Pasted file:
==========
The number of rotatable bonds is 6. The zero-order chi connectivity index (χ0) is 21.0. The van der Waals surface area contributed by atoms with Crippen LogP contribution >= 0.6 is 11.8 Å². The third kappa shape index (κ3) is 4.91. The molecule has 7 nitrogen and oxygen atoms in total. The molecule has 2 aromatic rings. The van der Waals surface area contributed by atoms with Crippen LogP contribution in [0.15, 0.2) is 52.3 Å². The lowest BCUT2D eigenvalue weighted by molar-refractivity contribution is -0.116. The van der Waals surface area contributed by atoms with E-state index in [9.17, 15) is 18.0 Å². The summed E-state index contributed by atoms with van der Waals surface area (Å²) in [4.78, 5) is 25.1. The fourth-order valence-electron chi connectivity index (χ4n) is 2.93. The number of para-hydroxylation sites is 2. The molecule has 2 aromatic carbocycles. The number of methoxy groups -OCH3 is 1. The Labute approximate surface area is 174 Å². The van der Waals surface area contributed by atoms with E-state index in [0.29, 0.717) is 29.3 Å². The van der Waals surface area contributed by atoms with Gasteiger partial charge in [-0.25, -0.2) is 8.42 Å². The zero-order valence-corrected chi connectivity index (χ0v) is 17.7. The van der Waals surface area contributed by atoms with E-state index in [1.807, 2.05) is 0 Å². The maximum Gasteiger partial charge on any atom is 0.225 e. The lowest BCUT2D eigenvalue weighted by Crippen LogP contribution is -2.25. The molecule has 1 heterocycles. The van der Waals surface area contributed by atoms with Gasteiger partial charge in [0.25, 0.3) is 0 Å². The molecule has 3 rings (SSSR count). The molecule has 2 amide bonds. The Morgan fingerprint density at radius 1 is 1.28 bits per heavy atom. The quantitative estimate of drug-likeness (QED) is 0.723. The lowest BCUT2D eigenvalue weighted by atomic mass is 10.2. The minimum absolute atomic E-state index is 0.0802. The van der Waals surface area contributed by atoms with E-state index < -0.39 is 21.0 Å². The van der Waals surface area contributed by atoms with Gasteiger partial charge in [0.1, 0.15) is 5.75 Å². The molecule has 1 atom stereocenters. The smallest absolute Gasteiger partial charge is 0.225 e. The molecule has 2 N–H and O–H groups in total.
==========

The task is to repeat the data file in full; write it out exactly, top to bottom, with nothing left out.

The number of rotatable bonds is 6. The zero-order chi connectivity index (χ0) is 21.0. The van der Waals surface area contributed by atoms with Crippen LogP contribution >= 0.6 is 11.8 Å². The third kappa shape index (κ3) is 4.91. The molecule has 7 nitrogen and oxygen atoms in total. The molecule has 2 aromatic rings. The van der Waals surface area contributed by atoms with Crippen LogP contribution in [0.15, 0.2) is 52.3 Å². The lowest BCUT2D eigenvalue weighted by molar-refractivity contribution is -0.116. The van der Waals surface area contributed by atoms with E-state index in [9.17, 15) is 18.0 Å². The summed E-state index contributed by atoms with van der Waals surface area (Å²) in [4.78, 5) is 25.1. The fourth-order valence-electron chi connectivity index (χ4n) is 2.93. The number of para-hydroxylation sites is 2. The molecule has 2 aromatic carbocycles. The number of methoxy groups -OCH3 is 1. The Labute approximate surface area is 174 Å². The van der Waals surface area contributed by atoms with E-state index in [0.29, 0.717) is 29.3 Å². The van der Waals surface area contributed by atoms with Gasteiger partial charge in [-0.25, -0.2) is 8.42 Å². The zero-order valence-corrected chi connectivity index (χ0v) is 17.7. The van der Waals surface area contributed by atoms with E-state index in [1.807, 2.05) is 0 Å². The maximum Gasteiger partial charge on any atom is 0.225 e. The lowest BCUT2D eigenvalue weighted by Crippen LogP contribution is -2.25. The molecule has 1 heterocycles. The van der Waals surface area contributed by atoms with Gasteiger partial charge in [0.25, 0.3) is 0 Å². The molecule has 3 rings (SSSR count). The molecule has 2 amide bonds. The Morgan fingerprint density at radius 1 is 1.28 bits per heavy atom. The quantitative estimate of drug-likeness (QED) is 0.723. The lowest BCUT2D eigenvalue weighted by atomic mass is 10.2. The minimum absolute atomic E-state index is 0.0802. The van der Waals surface area contributed by atoms with E-state index < -0.39 is 21.0 Å². The van der Waals surface area contributed by atoms with Gasteiger partial charge in [0.1, 0.15) is 5.75 Å². The molecule has 1 atom stereocenters. The smallest absolute Gasteiger partial charge is 0.225 e. The molecule has 2 N–H and O–H groups in total.